Augmented reality is the future because it’s a lot more socially acceptable than virtual reality. That was the surprising message from Chief Oculus Scientist Michael Abrash at F8.
During his portion of the keynote, when many in attendance may have suspected he would dive more deeply into Oculus’ latest virtual reality advancements, Abrash instead laid out an ambitious vision for how how augmented reality will eventually become as ubiquitous as the personal computer.
That Oculus’ top scientist spent nearly half an hour talking almost exclusively about augmented reality, not virtual reality, may seem surprising, especially considering Facebook just released its first real social VR app for Oculus, Facebook Spaces.
But Abrash made it very clear why Facebook is so heavily invested in augmented reality. In short, virtual reality will never be as ubiquitous as AR, because it will never be socially acceptable to use VR headsets in public, even if you could do so safely.
On the other hand, “full AR,” as Abrash described, will only require transparent glasses that look like the eyeglasses people already wear.
“Bright as the future of VR is though, and knowing what my team at Oculus Research is working on I’d say it’s very bright indeed, there’s one key area that will never be VR’s strong suit: always on, go-everywhere, mixed reality,” Abrash said.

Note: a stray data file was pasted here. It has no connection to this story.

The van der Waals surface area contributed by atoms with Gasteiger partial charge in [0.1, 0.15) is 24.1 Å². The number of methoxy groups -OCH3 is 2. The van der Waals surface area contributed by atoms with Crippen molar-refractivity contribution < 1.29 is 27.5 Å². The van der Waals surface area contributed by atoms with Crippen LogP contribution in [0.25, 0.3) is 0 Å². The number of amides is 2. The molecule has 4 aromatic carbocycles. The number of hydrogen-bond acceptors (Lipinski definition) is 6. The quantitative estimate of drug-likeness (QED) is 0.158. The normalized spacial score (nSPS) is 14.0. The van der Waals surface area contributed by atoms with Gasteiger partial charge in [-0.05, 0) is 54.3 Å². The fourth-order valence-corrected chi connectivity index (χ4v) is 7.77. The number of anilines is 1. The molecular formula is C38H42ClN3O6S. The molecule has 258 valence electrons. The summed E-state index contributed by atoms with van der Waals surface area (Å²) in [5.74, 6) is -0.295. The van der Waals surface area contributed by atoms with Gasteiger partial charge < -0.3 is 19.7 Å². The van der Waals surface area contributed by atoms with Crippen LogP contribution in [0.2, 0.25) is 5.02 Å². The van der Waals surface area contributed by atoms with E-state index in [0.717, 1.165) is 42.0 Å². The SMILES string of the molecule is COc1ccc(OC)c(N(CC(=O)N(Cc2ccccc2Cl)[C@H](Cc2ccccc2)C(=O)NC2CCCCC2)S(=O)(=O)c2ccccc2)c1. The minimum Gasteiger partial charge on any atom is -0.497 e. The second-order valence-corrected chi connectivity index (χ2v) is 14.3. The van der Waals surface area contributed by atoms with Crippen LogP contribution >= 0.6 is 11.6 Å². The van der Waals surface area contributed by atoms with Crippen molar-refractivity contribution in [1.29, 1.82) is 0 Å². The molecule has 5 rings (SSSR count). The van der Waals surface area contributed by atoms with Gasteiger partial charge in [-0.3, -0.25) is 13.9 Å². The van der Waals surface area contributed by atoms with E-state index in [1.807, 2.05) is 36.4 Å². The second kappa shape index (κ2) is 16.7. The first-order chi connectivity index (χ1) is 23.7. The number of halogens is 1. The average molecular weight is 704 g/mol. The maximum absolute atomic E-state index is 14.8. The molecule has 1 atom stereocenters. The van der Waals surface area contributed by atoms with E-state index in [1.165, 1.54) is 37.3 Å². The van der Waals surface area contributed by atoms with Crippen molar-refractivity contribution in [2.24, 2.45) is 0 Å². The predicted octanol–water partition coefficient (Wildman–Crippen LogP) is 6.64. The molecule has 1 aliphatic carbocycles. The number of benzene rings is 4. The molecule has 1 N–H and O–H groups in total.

“Because no matter how good VR gets, few people would be comfortable socializing with someone whose eyes they can’t see and social acceptability is an absolute requirement for anything we wear in public.”
“Social acceptability is an absolute requirement for anything we wear in public.”
That may sound obvious, since anyone who has tried a VR headset could tell you it’s not socially acceptable to wear outside a gaming setting. Abrash’s remarks, however, were some of the strongest words we’ve heard yet on why Facebook is investing so heavily in augmented reality.
It’s also a bit of a reality check (pun intended) for the VR community. “Bright” as the future of VR is, it suggests there are some very real limits to how far the technology can go.
That doesn’t mean that there’s no place for virtual reality, however.
“VR will be the most immersive way to interact with the virtual world and it will revolutionize how we work and play,” Abrash said.
But if it’s not something that will be socially acceptable in public, it raises the question of whether VR will be able to expand beyond its niche appeal. If everyone will have AR glasses in five or 10 years as Abrash predicted, how many people will also want clunky VR headsets?